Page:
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afternoon, commissioners. thank you for hearing this item today. the goal of this legislation is to encourage production of student housing while protecting our existing housing stock and not cannibalizing the existing housing stock. i think we all park -- we recognize the importance of educational institutions in this city in terms of contributing to the life of the city to bring in young people into the city. we hope they will stay here and be productive citizens. making this a more diverse and battered city. i think we all want to embrace arent -- making this a more diverse and a better city. we want to embrace our diversity
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and we want to make sure we have housing for these students. we want to make sure we are giving incentives to educational institutions to create a housing. we do want to protect our existing housing stock. i do not think i need to tell you. this is an incredibly expensive place to live. rents right now are completely through the roof. people who lose their housing, it is unclear whether they will be able to stay here. we need more housing supply for our general population, not less. one of the goals of this legislation is to make sure we are protecting our existing housing stock and we are protecting our tenants and the people have a place to live and are not being squeezed out. those are the duelled roles of this legislation. -- dual roles of this legislation. it provides incentives for creating student housing.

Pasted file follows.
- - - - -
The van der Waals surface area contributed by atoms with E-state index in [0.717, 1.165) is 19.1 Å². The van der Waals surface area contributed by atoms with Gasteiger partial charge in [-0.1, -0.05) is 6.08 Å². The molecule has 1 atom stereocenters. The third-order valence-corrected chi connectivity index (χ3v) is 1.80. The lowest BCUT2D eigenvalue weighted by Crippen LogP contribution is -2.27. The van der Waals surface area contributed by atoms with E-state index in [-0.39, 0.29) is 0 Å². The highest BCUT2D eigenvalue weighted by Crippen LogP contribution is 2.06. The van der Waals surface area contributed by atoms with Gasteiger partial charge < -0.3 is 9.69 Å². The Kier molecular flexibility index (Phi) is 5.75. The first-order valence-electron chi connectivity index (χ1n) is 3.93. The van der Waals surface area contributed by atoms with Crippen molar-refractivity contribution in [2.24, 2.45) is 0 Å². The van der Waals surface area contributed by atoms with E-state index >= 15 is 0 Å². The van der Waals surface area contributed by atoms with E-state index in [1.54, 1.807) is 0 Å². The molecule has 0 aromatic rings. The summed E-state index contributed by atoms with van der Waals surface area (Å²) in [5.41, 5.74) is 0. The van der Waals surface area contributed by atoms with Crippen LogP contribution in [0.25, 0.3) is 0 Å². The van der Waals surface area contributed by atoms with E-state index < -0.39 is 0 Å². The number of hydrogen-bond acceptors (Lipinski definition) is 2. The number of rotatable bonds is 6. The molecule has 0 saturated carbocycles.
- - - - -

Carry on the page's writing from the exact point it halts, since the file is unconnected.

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we already have the incentives of exemption. and also create exemptions -- open space requirements. the legislation does allow conversion of student housing back to more general housing with approval from the zoning administrator. in land use, before we were sent back to the commission, and the reason we were sent back, the committee adopted several amendments. the legislation contains eight near categorical ban on conversion. the amendments allow extremely limited exceptions. one is for housing that was built by the proposed secondary educational institution that will operate and control the senate housing.
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the second is property that is either a convent, monastery, or other religious order. it is already not the general housing. properties that are on a lot directly adjacent to the post- secondary educational institutions. they will -- educational institutions will not be able to purchase in the future and hold for the purpose of conversion. these three exemptions are extremely limited and will still keep almost totally in talk to the ban on conversion to student housing. there are some other amendments that were placed into legislation.